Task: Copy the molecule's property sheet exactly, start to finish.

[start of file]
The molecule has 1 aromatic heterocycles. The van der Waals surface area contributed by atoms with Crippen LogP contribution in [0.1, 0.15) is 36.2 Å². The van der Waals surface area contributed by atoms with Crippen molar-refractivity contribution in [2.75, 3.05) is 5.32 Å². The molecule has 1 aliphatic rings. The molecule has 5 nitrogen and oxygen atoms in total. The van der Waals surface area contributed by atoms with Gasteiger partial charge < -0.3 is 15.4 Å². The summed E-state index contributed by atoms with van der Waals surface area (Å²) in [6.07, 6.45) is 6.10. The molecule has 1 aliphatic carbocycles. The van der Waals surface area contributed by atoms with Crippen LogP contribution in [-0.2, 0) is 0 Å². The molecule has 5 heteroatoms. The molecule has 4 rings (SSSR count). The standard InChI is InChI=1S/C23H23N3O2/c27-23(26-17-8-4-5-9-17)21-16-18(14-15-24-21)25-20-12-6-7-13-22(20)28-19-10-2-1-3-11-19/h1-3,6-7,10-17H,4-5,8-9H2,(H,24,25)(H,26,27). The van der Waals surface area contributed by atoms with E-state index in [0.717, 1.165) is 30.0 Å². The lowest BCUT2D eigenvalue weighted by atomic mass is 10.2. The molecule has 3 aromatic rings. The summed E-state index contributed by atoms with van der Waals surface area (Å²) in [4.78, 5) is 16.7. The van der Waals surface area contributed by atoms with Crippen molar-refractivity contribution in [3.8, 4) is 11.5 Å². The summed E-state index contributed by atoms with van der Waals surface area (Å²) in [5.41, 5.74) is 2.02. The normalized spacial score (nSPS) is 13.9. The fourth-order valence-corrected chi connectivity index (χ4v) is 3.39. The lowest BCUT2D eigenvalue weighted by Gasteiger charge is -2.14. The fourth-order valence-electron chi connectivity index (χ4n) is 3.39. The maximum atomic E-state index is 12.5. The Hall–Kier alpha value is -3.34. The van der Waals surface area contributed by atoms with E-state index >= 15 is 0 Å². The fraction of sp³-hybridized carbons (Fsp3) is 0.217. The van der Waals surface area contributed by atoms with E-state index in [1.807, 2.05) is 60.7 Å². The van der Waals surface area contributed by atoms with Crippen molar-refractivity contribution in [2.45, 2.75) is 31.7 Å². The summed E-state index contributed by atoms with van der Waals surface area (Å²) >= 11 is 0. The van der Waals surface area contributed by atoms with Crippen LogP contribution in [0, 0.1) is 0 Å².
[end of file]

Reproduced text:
The molecule has 1 aromatic heterocycles. The van der Waals surface area contributed by atoms with Crippen LogP contribution in [0.1, 0.15) is 36.2 Å². The van der Waals surface area contributed by atoms with Crippen molar-refractivity contribution in [2.75, 3.05) is 5.32 Å². The molecule has 1 aliphatic rings. The molecule has 5 nitrogen and oxygen atoms in total. The van der Waals surface area contributed by atoms with Gasteiger partial charge < -0.3 is 15.4 Å². The summed E-state index contributed by atoms with van der Waals surface area (Å²) in [6.07, 6.45) is 6.10. The molecule has 1 aliphatic carbocycles. The van der Waals surface area contributed by atoms with Crippen LogP contribution in [-0.2, 0) is 0 Å². The molecule has 5 heteroatoms. The molecule has 4 rings (SSSR count). The standard InChI is InChI=1S/C23H23N3O2/c27-23(26-17-8-4-5-9-17)21-16-18(14-15-24-21)25-20-12-6-7-13-22(20)28-19-10-2-1-3-11-19/h1-3,6-7,10-17H,4-5,8-9H2,(H,24,25)(H,26,27). The van der Waals surface area contributed by atoms with E-state index in [0.717, 1.165) is 30.0 Å². The lowest BCUT2D eigenvalue weighted by atomic mass is 10.2. The molecule has 3 aromatic rings. The summed E-state index contributed by atoms with van der Waals surface area (Å²) in [4.78, 5) is 16.7. The van der Waals surface area contributed by atoms with Crippen molar-refractivity contribution in [3.8, 4) is 11.5 Å². The summed E-state index contributed by atoms with van der Waals surface area (Å²) in [5.41, 5.74) is 2.02. The normalized spacial score (nSPS) is 13.9. The fourth-order valence-corrected chi connectivity index (χ4v) is 3.39. The lowest BCUT2D eigenvalue weighted by Gasteiger charge is -2.14. The fourth-order valence-electron chi connectivity index (χ4n) is 3.39. The maximum atomic E-state index is 12.5. The Hall–Kier alpha value is -3.34. The van der Waals surface area contributed by atoms with E-state index >= 15 is 0 Å². The fraction of sp³-hybridized carbons (Fsp3) is 0.217. The van der Waals surface area contributed by atoms with E-state index in [1.807, 2.05) is 60.7 Å². The van der Waals surface area contributed by atoms with Crippen molar-refractivity contribution in [2.45, 2.75) is 31.7 Å². The summed E-state index contributed by atoms with van der Waals surface area (Å²) >= 11 is 0. The van der Waals surface area contributed by atoms with Crippen LogP contribution in [0, 0.1) is 0 Å².